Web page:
Self-harm is when someone hurts themselves on purpose, normally as a way of releasing or expressing strong feelings because something distressing is going on for them.
Some of the ways people harm themselves include cutting or burning their skin, swallowing tablets or chemicals, misusing drugs and alcohol, and punching themselves. Although some people who self-harm are at a high risk of suicide, many don’t want to end their lives. In fact, the self-harm may help them cope with emotional distress, so they don’t feel the need to kill themselves.
People often try to keep self-harm a secret because of shame or fear of discovery. For example, if they’re cutting themselves, they may cover up their skin and avoid discussing the problem. It’s often up to close family and friends to notice when somebody is self-harming, and to approach the subject with care and understanding.
Young people have found that some of these things have helped when they feel like self-harming:
- distractions, for example going for a walk or run, cleaning the bedroom or listening to music
- breathing or relaxing techniques
- seeing a friend
- delaying – wait five minutes, see how you feel, then wait five more, and so on. Often the strong feelings get a little easier to deal with
- trying a less harmful way of hurting yourself, such as squeezing an ice cube, pinching yourself or flicking an elastic band against the skin.
Off the Record run ‘hARMED’ workshops for people struggling with self-harm or thoughts of self-harm – www.otrbristol.org.uk, 0808 808 9120.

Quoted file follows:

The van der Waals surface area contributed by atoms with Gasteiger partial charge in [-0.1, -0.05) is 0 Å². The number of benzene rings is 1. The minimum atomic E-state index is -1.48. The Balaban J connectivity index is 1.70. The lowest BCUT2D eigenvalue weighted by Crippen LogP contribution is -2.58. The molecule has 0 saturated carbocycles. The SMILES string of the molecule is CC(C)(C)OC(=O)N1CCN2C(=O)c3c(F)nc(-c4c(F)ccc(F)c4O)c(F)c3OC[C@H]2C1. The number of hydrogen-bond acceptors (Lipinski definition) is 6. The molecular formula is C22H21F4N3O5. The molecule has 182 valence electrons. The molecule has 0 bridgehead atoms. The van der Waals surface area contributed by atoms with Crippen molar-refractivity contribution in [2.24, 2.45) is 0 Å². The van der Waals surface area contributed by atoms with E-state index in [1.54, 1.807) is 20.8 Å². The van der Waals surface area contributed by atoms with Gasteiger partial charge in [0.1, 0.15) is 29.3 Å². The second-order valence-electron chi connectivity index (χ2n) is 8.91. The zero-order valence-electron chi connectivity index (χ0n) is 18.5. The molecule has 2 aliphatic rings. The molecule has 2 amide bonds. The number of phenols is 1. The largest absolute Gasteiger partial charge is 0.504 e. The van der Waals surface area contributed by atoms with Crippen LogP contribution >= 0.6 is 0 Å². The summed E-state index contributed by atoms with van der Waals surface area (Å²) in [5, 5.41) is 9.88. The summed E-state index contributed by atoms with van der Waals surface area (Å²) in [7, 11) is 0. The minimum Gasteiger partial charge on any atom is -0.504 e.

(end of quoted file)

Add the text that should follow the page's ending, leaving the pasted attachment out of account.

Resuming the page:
Schools employ a variety of people to look after your wellbeing. Some of the titles of these staff may vary in your school but you will be able to find out about them from a teacher. Most schools have a nurse who will either have a drop-in clinic or you can make an appointment to see them.
GP – you can make an appointment to visit your doctor or a nurse at the surgery to talk about any worries or concerns you have. Call your GP surgery to speak to the receptionist or go there in person. The receptionist will probably ask you who the appointment is for and why; this is to make sure that you see the right person at the right time. You don’t have to tell them why – you can just say it’s for something personal if you like.
If you think you’ll might have difficulty discussing your mental health with your GP, you can find advice about how to prepare How to Talk to Your GP About Mental Health
South Gloucestershire Talking Therapies – free support for people aged 16 and over. https://iapt-sglos.awp.nhs.uk/, 0117 378 4270.
distrACT app: app relating to self-harm, discreet access to information and advice on how you can manage difficult feelings, cope with a crisis and find help and support when you most need it – http://www.expertselfcare.com/health-apps/distract/
Self-injury support: information and support for girls and women who self-harm – helpline 0808 800 8088, text 0780 0472908, www.selfinjurysupport.org.uk.
Samaritans – if something is troubling you call 116 123 or email firstname.lastname@example.org.
ChildLine – free helpline for children and young people to talk about any problem 24 hours a day, 7 days a week. 0800 1111 www.childline.org.uk.
The Mix: telephone and email support for under 25’s. Freephone 0808 808 4994 (1pm-11pm), Crisis Messenger 85258, www.themix.org.uk.
Get self-help – free online cognitive behavioural therapy (CBT) resources, www.getselfhelp.co.uk.
Reading Well: Shelf Help – a list of recommended books to help young people deal with a range of issues, available in all libraries. https://reading-well.org.uk/books/books-on-prescription/young-people-s-mental-health/self-harm
Calm harm app – This app is designed to help people resist or manage the urge to self-harm. It’s private and password protected: https://apps.beta.nhs.uk/calm-harm/